Letters: Going to the root

In Matt Simmons’ enlightening column on affirmative action he wrote, “Nobody seems to mind that [admissions] preferences are given to veterans, legacies and athletes,” implying opponents of affirmative action are “simply hostile towards policies advancing minority interests.” However, his premise is flawed; I know that at least I object to any admissions criteria that are not based on merit. Being a member of a minority group or the child of a former student in no way indicates the merit of an applicant. These factors ought not to be included in any admissions criteria. By contrast, records of academic, athletic and social achievement – all indicators of merit – ought to be rewarded by admission to the University.

Matt Simmons correctly supports the University’s view that diversity among the student population is a good thing. Ensuring this diversity, however, does not justify compromising the meritocratic nature of the University. In an appropriately functioning society, student demographics generated from a merit-based admissions policy would closely mirror the demographics of the U.S. population because all students would have equal opportunity to be educated. Artificially forcing this condition to exist does not resolve social problems; it merely hides them.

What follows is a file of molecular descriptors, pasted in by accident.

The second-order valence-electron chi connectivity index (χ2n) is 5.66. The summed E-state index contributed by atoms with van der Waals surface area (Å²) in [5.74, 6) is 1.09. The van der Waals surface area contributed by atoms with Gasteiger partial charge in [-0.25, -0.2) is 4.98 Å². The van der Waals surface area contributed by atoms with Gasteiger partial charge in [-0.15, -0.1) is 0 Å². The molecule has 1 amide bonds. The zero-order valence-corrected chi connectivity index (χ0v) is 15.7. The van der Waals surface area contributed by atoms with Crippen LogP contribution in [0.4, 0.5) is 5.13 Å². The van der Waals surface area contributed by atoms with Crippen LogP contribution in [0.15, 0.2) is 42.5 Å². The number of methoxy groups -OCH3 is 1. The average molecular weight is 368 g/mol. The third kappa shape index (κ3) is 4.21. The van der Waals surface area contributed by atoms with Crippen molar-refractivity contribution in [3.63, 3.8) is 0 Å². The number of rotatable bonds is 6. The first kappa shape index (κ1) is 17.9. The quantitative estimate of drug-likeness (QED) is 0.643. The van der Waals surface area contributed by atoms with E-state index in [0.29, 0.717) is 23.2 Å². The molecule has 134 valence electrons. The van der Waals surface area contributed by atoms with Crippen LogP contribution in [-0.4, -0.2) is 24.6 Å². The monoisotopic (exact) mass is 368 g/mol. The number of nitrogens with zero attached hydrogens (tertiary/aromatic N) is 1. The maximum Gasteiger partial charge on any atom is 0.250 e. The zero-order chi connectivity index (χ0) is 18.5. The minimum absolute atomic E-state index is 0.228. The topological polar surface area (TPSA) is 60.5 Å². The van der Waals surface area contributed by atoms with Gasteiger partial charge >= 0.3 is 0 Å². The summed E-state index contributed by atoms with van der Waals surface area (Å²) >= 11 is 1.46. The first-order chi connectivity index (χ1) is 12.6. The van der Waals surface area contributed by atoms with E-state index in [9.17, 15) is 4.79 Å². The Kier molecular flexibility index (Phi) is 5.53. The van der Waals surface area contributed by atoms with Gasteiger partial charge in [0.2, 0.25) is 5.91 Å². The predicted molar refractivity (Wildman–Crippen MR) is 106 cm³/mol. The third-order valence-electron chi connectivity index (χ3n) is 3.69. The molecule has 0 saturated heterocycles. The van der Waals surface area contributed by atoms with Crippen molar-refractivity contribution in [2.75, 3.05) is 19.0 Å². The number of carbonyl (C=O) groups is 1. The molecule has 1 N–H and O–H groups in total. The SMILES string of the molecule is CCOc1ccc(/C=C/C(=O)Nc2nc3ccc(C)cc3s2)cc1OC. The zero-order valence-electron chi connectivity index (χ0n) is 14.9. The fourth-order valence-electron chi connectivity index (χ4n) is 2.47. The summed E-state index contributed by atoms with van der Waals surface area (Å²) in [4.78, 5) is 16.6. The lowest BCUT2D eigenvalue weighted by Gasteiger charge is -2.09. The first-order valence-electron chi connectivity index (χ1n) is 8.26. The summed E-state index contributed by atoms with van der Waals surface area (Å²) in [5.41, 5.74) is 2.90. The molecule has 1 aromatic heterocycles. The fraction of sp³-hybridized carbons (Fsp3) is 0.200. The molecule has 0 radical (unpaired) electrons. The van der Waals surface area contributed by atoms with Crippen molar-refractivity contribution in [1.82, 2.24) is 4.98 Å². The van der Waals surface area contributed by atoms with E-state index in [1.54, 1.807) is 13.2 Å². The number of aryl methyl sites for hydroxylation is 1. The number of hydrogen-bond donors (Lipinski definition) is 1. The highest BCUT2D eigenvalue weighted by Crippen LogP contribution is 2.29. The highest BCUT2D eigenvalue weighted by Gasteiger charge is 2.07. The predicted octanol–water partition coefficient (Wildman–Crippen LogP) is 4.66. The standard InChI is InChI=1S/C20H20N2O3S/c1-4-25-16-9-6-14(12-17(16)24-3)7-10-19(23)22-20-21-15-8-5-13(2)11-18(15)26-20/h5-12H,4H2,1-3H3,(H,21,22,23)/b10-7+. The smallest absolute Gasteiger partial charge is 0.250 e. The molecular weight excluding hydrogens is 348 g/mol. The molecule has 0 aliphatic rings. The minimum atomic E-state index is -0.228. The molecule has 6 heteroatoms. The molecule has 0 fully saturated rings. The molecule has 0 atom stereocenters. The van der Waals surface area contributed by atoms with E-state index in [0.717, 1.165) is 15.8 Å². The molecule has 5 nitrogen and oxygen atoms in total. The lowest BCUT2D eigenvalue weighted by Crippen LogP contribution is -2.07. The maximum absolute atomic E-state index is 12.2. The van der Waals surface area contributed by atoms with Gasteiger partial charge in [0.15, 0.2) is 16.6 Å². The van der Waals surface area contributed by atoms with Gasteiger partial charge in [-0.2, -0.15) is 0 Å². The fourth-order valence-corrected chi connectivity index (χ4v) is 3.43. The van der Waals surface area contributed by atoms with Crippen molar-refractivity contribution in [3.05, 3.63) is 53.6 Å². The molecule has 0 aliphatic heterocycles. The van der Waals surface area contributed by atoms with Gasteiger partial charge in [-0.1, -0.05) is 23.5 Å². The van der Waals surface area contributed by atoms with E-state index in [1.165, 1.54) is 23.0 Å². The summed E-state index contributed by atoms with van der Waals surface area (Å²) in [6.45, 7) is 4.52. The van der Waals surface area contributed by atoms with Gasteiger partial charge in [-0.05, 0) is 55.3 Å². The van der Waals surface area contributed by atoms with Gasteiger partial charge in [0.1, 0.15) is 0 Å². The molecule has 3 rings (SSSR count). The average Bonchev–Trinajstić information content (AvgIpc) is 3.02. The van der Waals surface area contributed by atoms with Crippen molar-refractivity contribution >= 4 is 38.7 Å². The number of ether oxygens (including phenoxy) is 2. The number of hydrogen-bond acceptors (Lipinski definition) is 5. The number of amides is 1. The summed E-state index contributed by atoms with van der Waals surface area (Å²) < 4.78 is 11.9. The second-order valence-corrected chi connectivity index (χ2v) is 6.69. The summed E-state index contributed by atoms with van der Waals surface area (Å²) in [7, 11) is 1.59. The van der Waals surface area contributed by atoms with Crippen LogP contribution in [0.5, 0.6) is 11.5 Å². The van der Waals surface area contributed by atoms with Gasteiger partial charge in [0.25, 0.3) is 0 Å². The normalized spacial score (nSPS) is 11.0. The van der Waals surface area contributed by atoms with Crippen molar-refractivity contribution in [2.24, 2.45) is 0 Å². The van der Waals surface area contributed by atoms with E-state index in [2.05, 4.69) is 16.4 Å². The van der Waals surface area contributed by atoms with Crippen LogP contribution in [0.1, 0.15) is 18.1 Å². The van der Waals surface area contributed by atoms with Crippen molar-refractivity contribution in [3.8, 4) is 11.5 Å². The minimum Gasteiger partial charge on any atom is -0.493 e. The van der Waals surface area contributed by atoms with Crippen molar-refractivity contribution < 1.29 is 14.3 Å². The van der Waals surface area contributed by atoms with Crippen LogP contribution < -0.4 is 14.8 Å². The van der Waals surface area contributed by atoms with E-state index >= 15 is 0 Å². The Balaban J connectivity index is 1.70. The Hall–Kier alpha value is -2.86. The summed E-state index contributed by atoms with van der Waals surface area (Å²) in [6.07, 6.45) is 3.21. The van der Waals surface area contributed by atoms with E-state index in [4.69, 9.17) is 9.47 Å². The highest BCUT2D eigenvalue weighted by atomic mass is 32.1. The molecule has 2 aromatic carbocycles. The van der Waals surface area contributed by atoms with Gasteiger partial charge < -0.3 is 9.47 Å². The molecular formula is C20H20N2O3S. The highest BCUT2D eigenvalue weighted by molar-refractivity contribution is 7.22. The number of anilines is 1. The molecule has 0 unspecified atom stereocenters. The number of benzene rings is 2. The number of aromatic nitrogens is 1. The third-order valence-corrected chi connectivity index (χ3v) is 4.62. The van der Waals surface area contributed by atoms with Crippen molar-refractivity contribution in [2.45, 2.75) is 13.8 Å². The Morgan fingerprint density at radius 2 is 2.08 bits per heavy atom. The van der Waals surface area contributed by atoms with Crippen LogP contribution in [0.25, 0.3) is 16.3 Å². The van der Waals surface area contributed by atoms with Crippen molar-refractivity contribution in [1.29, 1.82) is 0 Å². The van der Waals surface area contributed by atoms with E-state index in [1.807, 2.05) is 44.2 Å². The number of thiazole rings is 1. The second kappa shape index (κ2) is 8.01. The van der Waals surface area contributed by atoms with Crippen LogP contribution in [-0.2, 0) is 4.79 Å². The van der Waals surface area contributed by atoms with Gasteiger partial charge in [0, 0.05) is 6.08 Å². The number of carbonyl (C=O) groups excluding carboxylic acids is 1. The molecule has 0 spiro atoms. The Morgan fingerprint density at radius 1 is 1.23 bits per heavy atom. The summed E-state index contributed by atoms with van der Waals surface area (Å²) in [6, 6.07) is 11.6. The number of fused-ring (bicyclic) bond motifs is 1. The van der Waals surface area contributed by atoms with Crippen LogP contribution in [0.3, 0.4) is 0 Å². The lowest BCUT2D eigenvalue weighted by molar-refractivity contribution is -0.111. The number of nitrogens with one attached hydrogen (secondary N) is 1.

The problem is that our society does not function appropriately and there are differences in the quality of education throughout the United States. Perhaps where Matt Simmons and I differ is in our resolution to this problem. While he supports the imposition of the lesser injustice of affirmative action to counter the greater injustice of educational inequality, I support directly fighting educational inequality by improving low-performing primary and secondary schools. Only by directly fighting educational inequality can we ensure all students have an equal chance at a bright future through admission to a University solidly committed to academic, athletic and social excellence.

Daniel J. Parente

senior in Engineering